None of this was clear at the time. It would take a little while longer before I understood completely.
When the ‘video game’ portion of this video game expo became overwhelming, the theatres of the Melbourne Exhibition Centre had a constant rotation of panel discussions on offer. One I attended was about mental health and wellbeing in games. Six panellists from different parts of the Australian games industry all telling their stories and baring their souls. As someone who has only recently, and briefly, experienced times of heightened anxiety, I was amazed at these people. Their journeys through life and games were significantly more dominating than mine. Most importantly, there was a very real sense of bravery in them facing a crowd.
In terms of games, they talked about how being lost in fantasy worlds or defeating bosses helped them. Either playing as someone totally different or an enhanced, ideal version of themselves. Their love of video games was as evident as the people in the audience were with their support and understanding. You could tell many who had come along to this panel shared similar experiences. Everyone on the stage had their own game of choice when talking about an emotional connection. Whether it was walking the hills of Skyrim or being a strict Paragon in the Mass Effect series, there was a real weight to these games in the eyes of each person on stage. They were important games which had a lasting impact.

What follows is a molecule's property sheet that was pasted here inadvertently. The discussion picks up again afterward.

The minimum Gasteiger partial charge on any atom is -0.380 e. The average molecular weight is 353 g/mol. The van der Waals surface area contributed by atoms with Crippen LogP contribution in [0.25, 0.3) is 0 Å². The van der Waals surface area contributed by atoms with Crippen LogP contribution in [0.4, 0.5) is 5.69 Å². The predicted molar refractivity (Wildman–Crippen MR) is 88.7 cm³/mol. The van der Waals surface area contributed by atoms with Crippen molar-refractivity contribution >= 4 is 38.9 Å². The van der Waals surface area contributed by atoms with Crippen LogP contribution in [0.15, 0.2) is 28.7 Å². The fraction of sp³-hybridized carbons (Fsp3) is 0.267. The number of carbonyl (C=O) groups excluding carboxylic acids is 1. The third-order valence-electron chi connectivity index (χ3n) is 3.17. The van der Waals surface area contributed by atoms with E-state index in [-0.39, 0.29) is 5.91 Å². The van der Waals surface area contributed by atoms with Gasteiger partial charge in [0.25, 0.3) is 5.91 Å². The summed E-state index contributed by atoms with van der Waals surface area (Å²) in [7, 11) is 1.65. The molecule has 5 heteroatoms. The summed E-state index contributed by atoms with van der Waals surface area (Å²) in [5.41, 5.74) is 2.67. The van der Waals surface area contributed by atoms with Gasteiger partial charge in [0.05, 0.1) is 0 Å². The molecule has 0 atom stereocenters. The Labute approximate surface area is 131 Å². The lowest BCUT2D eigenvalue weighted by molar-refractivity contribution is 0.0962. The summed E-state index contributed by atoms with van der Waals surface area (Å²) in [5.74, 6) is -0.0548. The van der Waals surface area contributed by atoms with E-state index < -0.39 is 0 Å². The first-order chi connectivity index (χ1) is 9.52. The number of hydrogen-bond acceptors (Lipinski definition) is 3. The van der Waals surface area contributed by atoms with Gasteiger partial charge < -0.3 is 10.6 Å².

It was a extraordinary panel that opened my eyes to not only other people’s stories but also my personal experience. I just didn’t know it at the time. About an hour later, my panic attack arrived. It was strong and horrible and finished just before I stepped off the train. Great timing.
After it was over and I was home, the most overwhelming emotion I had was to play a certain type of game. I wasn’t quite sure why, but I chose The Last Of Us. It was drenched in the kind of necessary roughness that had lingered after playing those games on the PAX show floor. Joel’s barely contained rage and grief explodes at many points throughout his quest to get Ellie to safety. And Ellie herself is driven to violent madness more than once.
That’s when it struck me. I was compelled by this flavour of violence. Characters that aren’t one-person armies dropping one-liners but rather ones that just barely survive. Characters who feel the same level of shock or fear when engaging in brutality. The Last Of Us is filled with messy battles that hold this rule. Joel and Ellie feel scared and anxious. They are amazed after just scraping through a horrible encounter with the most furious of enemies. Isaac Clarke in Dead Space feels the same way when stomping on necromorphs while at the same time barely clinging on to his sanity. There’s hints of it in Destiny, when a Hunter attempts to save their life with a frenzied, last-minute stab to the face of a Fallen Captain.